The Respondent did not reply to the Complainant’s contentions.
6. Discussion and Findings
The Respondent has not disputed any of the allegations made against it by the Complainant. Paragraph 14 of the Rules prescribes that if a party, in the absence of exceptional circumstances, does not comply with a provision of, or a requirement under, these Rules, the panel shall draw such inferences therefrom as it considers appropriate. There are no exceptional circumstances here disclosed.
A. Identical or Confusingly Similar to a trademark or service mark in which the Complainant has rights
The Respondent used the Complainant’s trademark in its entirety (merely conflating it to a single word) as the disputed domain name, which resolves to a website containing sponsored links. Ignoring the suffix “.com”, which is irrelevant in this consideration, the conflation of two words into one does nothing to reduce the similarity of the disputed domain name when compared with the trademark. The Panel finds that the domain name is indeed confusingly similar to the Complainant’s trademark.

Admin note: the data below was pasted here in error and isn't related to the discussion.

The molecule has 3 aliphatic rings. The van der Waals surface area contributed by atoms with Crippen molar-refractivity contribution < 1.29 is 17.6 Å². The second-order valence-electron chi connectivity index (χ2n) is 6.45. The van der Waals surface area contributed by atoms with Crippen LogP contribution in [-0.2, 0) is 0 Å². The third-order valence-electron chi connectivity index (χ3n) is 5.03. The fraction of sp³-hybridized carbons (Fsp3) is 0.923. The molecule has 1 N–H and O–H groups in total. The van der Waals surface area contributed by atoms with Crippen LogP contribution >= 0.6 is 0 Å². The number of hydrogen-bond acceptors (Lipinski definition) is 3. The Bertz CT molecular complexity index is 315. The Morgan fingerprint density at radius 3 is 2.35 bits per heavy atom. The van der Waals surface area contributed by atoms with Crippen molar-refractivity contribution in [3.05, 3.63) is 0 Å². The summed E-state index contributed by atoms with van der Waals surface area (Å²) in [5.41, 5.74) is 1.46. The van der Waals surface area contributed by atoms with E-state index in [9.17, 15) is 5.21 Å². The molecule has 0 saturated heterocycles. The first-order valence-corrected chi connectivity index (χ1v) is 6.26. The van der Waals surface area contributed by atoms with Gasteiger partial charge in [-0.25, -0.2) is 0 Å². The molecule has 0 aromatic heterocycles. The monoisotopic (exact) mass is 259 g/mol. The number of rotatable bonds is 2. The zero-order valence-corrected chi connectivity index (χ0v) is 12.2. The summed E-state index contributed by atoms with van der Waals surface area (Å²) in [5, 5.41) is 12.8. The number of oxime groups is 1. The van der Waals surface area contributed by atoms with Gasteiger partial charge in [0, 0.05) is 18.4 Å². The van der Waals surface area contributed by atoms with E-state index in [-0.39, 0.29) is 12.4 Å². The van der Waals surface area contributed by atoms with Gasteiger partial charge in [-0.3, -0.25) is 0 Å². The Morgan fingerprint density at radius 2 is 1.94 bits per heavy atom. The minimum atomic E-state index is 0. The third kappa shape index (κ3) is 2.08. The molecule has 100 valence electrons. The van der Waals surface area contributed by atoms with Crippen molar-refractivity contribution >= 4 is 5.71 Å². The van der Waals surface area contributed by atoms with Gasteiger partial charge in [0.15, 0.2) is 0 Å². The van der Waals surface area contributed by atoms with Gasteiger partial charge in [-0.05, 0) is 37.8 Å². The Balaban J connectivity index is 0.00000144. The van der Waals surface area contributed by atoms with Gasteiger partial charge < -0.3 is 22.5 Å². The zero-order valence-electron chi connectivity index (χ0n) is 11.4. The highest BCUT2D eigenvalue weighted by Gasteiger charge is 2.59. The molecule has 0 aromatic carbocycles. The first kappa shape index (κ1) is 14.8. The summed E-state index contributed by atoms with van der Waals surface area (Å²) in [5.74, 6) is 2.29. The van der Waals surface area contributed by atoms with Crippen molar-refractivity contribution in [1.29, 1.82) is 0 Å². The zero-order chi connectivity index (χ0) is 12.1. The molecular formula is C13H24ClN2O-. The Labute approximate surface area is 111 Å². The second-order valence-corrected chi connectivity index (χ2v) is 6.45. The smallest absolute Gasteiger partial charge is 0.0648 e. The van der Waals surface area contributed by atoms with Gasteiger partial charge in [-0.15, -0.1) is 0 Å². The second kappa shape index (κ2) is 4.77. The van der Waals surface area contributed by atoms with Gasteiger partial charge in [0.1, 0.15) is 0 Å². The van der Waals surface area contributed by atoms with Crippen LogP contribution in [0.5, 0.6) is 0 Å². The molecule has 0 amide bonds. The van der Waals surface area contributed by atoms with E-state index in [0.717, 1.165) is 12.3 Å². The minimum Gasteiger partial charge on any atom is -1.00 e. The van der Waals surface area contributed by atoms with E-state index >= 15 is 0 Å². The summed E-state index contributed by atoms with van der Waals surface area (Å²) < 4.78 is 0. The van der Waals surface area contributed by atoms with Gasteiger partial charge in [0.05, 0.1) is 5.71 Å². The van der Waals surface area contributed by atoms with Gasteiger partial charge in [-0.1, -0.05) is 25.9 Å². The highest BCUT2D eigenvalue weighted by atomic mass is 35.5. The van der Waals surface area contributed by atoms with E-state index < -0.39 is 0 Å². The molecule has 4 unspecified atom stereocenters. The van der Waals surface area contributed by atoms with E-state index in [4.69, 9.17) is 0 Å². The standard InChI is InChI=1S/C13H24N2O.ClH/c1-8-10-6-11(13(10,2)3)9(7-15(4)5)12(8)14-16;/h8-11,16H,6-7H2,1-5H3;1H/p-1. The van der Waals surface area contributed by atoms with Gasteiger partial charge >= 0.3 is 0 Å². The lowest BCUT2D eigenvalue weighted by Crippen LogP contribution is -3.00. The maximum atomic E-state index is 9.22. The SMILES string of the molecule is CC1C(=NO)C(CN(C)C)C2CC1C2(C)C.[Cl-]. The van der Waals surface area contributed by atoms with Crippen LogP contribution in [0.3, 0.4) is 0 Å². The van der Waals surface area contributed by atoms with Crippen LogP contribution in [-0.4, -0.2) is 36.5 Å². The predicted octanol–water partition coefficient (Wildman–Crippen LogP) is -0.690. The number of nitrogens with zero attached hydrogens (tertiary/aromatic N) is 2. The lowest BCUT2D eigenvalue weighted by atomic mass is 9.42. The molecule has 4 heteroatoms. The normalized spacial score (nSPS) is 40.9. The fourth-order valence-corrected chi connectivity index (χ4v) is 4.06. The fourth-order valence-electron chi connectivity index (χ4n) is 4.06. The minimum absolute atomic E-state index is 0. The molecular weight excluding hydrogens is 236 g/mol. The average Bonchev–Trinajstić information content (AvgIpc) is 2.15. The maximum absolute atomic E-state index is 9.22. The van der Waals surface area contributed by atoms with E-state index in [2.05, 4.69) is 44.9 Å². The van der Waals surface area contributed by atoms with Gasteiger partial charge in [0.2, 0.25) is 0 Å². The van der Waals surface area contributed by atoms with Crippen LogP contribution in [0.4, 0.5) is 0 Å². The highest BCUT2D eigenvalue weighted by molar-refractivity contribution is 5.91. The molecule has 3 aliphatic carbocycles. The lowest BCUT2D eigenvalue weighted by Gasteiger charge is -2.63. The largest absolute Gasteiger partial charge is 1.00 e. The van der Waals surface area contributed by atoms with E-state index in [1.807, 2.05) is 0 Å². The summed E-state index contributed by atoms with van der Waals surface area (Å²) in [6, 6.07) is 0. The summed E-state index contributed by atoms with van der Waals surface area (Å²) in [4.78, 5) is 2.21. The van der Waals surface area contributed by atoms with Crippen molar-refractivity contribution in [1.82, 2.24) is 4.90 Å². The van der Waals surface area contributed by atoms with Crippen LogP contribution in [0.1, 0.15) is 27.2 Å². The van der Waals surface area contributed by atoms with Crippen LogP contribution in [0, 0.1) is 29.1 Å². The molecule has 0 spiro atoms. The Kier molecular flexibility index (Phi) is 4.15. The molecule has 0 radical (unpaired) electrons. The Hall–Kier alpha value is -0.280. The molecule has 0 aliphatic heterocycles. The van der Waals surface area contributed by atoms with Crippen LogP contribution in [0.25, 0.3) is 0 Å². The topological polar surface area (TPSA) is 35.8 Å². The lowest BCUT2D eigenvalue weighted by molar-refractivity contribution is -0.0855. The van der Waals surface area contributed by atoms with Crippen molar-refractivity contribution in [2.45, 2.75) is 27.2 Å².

B. Rights or Legitimate Interests
The Panel concludes that the Respondent has no rights or legitimate interests in respect of the disputed domain name. The Respondent is not and never has been in any commercial relationship with the Complainant and has never been authorised to use the Complainant’s trademark. There is no evidence of any use or demonstrable preparation to use the disputed domain name in connection with any bona fide offering of goods or services legitimately connected with the Complainant’s trademarked goods.
C. Registered and Used in Bad Faith
This Panel finds bad faith registration and use because the Respondent’s actions meet the criteria listed in paragraph (4)(b)(iv) and thus the third element of the Policy is fulfilled.
Paragraph 4(b)(iv) of the Policy offers guidance as to when bad faith shall be found.